Low Dose Naltrexone for Chronic Pain From Arthritis (LDN-VA)
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|ClinicalTrials.gov Identifier: NCT03008590|
Recruitment Status : Recruiting
First Posted : January 2, 2017
Last Update Posted : October 22, 2018
|Condition or disease||Intervention/treatment||Phase|
|Osteoarthritis Arthritis, Rheumatoid Arthritis, Psoriatic||Drug: Naltrexone Drug: Placebo||Phase 2|
Chronic pain affects over 100 million Americans, and arthritis is the most common cause. Existing treatments for chronic arthritic pain are only mildly effective, and risks of medications used to treat pain are numerous and continue to be discovered. Treatment of chronic is a high priority research area for VA CSR&D.
Naltrexone is an opioid antagonist that is FDA approved in an oral daily dose of 50 mg to prevent recidivism in alcoholics. At much lower doses of 4 - 4.5 mg daily, however, it has been shown in small, blinded, randomized trials to improve pain in fibromyalgia, gastrointestinal symptoms in Crohn's disease, and quality of life in multiple sclerosis. The only other published data are case reports in complex regional pain syndrome, low back pain, and scleroderma. However, advocacy of low-dose naltrexone (LDN) by internet-based MDs and patients is high, and since LDN can be prescribed off-label, its use greatly exceeds what is justified by evidence. The drug can be prescribed only via compounding pharmacies, so its use costs a patient ~$40/month.
Among the many unproven treatments that are widely used, LDN is of particular interest because results of surveys of patients are particularly impressive, because it is quite safe, and because its benefit is plausible pharmacologically. There is evidence both for modulation of central pain-processing pathways and for down-regulation of inflammatory pathways in microglia. Considering the diversity of conditions proposed to benefit from LDN and the unequivocal need for better approaches to pain relief in chronic conditions, high-quality clinical trials are needed in both inflammatory and non-inflammatory conditions. This small but placebo-controlled study, powered to detect an effect size as small as that seen with NSAIDs or the most beneficial non-pharmacologic approaches, is proposed as a prerequisite for considering a pivotal trial through the VA Cooperative Studies Program.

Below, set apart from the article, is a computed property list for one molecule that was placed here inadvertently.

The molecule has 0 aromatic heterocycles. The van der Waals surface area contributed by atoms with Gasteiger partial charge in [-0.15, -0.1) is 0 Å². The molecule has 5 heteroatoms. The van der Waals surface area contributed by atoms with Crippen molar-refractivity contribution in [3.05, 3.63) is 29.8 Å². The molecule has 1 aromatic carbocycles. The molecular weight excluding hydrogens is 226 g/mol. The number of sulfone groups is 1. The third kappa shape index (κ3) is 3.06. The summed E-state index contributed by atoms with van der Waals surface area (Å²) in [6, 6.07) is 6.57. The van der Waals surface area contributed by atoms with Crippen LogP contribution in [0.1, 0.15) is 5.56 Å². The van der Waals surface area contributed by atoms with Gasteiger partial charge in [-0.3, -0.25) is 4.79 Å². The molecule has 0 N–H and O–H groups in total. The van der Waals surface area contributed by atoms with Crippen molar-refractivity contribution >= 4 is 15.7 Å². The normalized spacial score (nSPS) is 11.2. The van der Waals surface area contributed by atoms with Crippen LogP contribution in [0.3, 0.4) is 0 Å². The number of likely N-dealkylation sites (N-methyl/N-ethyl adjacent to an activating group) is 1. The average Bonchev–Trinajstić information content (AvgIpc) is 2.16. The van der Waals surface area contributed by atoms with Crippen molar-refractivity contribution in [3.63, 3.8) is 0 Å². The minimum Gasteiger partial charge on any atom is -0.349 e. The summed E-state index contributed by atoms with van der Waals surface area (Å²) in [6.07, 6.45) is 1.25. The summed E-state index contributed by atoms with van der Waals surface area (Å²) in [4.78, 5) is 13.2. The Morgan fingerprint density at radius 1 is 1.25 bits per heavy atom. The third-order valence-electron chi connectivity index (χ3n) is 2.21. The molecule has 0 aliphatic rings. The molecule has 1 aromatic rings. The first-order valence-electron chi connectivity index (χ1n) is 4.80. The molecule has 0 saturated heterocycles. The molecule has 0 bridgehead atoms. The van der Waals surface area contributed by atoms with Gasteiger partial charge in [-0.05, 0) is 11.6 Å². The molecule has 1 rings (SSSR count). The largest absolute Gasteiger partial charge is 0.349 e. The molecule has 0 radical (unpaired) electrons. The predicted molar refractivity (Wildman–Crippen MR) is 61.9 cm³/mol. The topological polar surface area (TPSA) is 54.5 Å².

The proposed study is a randomized, double-blinded, cross-over, placebo-controlled trial in adults with osteoarthritis or inflammatory arthritis and persistent pain. Sixty patients will be enrolled for 16 weeks, during which they will receive LDN for 8 weeks and placebo for 8 weeks. Widely accepted patient-reported outcome measures will be used. The co-primary endpoints are reduction in pain severity or pain's interference with function during 8 weeks of LDN compared to 8 weeks placebo, using the Brief Pain Inventory. Other patient-reported data will be used both as secondary outcomes and as covariates in analyzing determinants of response to treatment.
|Study Type :||Interventional (Clinical Trial)|